One of the things I often do as I'm reading a novel or short story is keep track of words whose definitions I do not know or that I find interesting. Either way, these interesting words are ones I feel might be of use in my own writing. That, and it's good to expand one's vocabulary every once in a while.
Read my review of Sky of Swords.
anteroom: a large entrance or reception room or area
argent: a metal tincture used in heraldry to give a silvery appearance
coiffure: the arrangement of the hair (especially a woman's hair)
commissariat: a stock or supply of foods
cortege: the group following and attending to some important person
cynosure: something that strongly attracts attention and admiration
galliard: A gay, lively dance
garderobe: a wardrobe or its contents
harridan: a scolding (even vicious) old woman
kirtle: a long dress worn by women
misprision: A neglect, negligence, or contempt
pillory: a wooden instrument of punishment on a post with holes for the neck and hands; offenders were locked in and so exposed to public scorn
pique: tightly woven fabric with raised cords
poltroon: an abject coward
seneschal: the chief steward or butler of a great household
sumptuary: regulating or controlling expenditure or personal behavior; sumptuary laws
trousseau: the personal outfit of a bride; clothes and accessories and linens
Sky of Swords by Dave Duncan is the third novel in the King's Blades series. In book two, Lord of the Fire Lands, the reader is left hanging at the end as history inexplicably unfolds in a different fashion compared to what was told in the first novel in the series. Duncan not only has some explaining to do, but, as a writer myself, I was curious to see how he was going to handle this inconsistent situation. I wasn't disappointed in the storytelling or the characters, but I was a little at the ultimate conclusion. Still, I'll give the author some credit: it was something you don't often see done in a fantasy novel, and while I did see where things were going about halfway through, the ride getting there was still fun.
In this installment our point-of-view character is Princess Malinda, daughter of the King of Chivial, which is the principal realm we are concerned with in book one of the series. Similar to how Lord of the Fire Lands was laid out, the story is part past, part present, but always told from Malinda's viewpoint. The novel opens with Malinda locked in prison, accused of high treason against the king. Of course, we know from the second book that the king, her father, is dead, and so the question of who is the current king is just one of many as the story unfolds.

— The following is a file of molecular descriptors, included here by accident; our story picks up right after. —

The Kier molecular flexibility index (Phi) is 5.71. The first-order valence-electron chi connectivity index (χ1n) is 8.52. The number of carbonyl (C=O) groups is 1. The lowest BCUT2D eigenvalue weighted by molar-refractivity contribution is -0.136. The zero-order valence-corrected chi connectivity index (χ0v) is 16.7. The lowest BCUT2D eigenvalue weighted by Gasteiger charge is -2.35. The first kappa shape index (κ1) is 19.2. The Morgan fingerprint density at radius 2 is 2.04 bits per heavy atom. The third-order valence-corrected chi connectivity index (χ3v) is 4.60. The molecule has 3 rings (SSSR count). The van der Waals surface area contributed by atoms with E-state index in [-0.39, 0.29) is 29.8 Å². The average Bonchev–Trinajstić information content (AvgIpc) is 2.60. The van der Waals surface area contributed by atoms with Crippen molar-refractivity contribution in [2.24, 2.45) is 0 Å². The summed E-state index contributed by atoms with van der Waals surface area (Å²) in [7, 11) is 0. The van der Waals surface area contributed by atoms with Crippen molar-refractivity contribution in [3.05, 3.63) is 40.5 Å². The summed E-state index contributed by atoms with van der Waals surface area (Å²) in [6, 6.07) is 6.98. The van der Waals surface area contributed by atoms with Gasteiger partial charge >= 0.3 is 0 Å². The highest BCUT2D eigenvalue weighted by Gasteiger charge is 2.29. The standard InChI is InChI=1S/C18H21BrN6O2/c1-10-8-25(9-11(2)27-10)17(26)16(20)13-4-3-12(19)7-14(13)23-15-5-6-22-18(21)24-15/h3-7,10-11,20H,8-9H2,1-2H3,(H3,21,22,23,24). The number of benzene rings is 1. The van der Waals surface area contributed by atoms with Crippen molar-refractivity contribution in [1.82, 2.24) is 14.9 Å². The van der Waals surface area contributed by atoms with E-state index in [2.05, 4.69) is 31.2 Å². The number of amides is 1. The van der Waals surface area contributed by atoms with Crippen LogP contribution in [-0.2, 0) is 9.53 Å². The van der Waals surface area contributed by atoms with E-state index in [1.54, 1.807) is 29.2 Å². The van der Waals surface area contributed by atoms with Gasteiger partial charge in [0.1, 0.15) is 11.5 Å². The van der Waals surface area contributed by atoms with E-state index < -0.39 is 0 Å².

It's interesting that Duncan chose Malinda as the primary viewpoint character. While she shows up in the previous two novels, it is mostly as cameo roles. In those, she is depicted as a spoiled child with little depth. This changes in Sky of Swords as she is forced to grow up fast or crumple beneath the political and royal weight laid upon her. Durendal (the hero and main character from the first novel) once again is present, this time as a secret advisor as Durendal must fear for his own life: Calls for the disbanding of the Blades grow louder after the king's death; anyone associated with them past or present must be wary. But Malinda casts a bold strike when she Binds four Blades to her, thus creating a group called the Princess's Blades.
Sky of Swords is an adventure novel first and foremost, but contains more court and political drama than the first two novels as Malinda must contend for the throne with a cousin and half-brother. Malinda is a likeable character whose personality we learn is quite different from her previous portrayal as we come to realize Duncan's characters are not always the most reliable narrators.
I liked Sky of Swords, but I did find the final solution to setting things right a bit of a letdown. Not to give anything away, but it was a very Superman-like ending. Still, it was a fun read and I'm looking forward to jumping into the next novel, Paragon Lost.